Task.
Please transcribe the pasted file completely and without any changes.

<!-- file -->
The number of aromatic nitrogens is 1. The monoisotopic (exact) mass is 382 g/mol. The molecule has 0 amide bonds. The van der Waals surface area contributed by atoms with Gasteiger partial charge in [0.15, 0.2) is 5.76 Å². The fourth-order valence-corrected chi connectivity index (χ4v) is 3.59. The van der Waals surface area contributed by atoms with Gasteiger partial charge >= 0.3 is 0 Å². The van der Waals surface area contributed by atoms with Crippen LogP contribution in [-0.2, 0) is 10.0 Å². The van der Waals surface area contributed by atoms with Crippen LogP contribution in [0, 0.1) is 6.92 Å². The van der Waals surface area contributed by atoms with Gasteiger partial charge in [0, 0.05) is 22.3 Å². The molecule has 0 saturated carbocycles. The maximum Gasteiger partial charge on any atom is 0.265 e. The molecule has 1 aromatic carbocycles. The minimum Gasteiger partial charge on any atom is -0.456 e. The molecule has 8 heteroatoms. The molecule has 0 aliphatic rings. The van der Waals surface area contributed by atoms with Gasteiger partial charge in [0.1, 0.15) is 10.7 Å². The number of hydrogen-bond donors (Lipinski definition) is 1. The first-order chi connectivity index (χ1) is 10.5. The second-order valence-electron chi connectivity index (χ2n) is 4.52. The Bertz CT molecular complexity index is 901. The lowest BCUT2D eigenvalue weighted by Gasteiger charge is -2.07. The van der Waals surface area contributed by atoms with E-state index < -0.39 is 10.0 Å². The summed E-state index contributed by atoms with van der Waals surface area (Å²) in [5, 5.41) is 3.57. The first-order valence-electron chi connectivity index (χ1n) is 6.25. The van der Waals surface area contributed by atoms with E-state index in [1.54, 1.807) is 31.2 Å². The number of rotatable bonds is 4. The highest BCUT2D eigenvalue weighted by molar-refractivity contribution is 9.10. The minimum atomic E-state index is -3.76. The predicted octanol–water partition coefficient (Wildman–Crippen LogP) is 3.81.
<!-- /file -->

The number of aromatic nitrogens is 1. The monoisotopic (exact) mass is 382 g/mol. The molecule has 0 amide bonds. The van der Waals surface area contributed by atoms with Gasteiger partial charge in [0.15, 0.2) is 5.76 Å². The fourth-order valence-corrected chi connectivity index (χ4v) is 3.59. The van der Waals surface area contributed by atoms with Gasteiger partial charge >= 0.3 is 0 Å². The van der Waals surface area contributed by atoms with Crippen LogP contribution in [-0.2, 0) is 10.0 Å². The van der Waals surface area contributed by atoms with Crippen LogP contribution in [0, 0.1) is 6.92 Å². The van der Waals surface area contributed by atoms with Gasteiger partial charge in [0, 0.05) is 22.3 Å². The molecule has 0 saturated carbocycles. The maximum Gasteiger partial charge on any atom is 0.265 e. The molecule has 1 aromatic carbocycles. The minimum Gasteiger partial charge on any atom is -0.456 e. The molecule has 8 heteroatoms. The molecule has 0 aliphatic rings. The van der Waals surface area contributed by atoms with Gasteiger partial charge in [0.1, 0.15) is 10.7 Å². The number of hydrogen-bond donors (Lipinski definition) is 1. The first-order chi connectivity index (χ1) is 10.5. The second-order valence-electron chi connectivity index (χ2n) is 4.52. The Bertz CT molecular complexity index is 901. The lowest BCUT2D eigenvalue weighted by Gasteiger charge is -2.07. The van der Waals surface area contributed by atoms with E-state index < -0.39 is 10.0 Å². The summed E-state index contributed by atoms with van der Waals surface area (Å²) in [5, 5.41) is 3.57. The first-order valence-electron chi connectivity index (χ1n) is 6.25. The van der Waals surface area contributed by atoms with E-state index in [1.54, 1.807) is 31.2 Å². The number of rotatable bonds is 4. The highest BCUT2D eigenvalue weighted by molar-refractivity contribution is 9.10. The minimum atomic E-state index is -3.76. The predicted octanol–water partition coefficient (Wildman–Crippen LogP) is 3.81.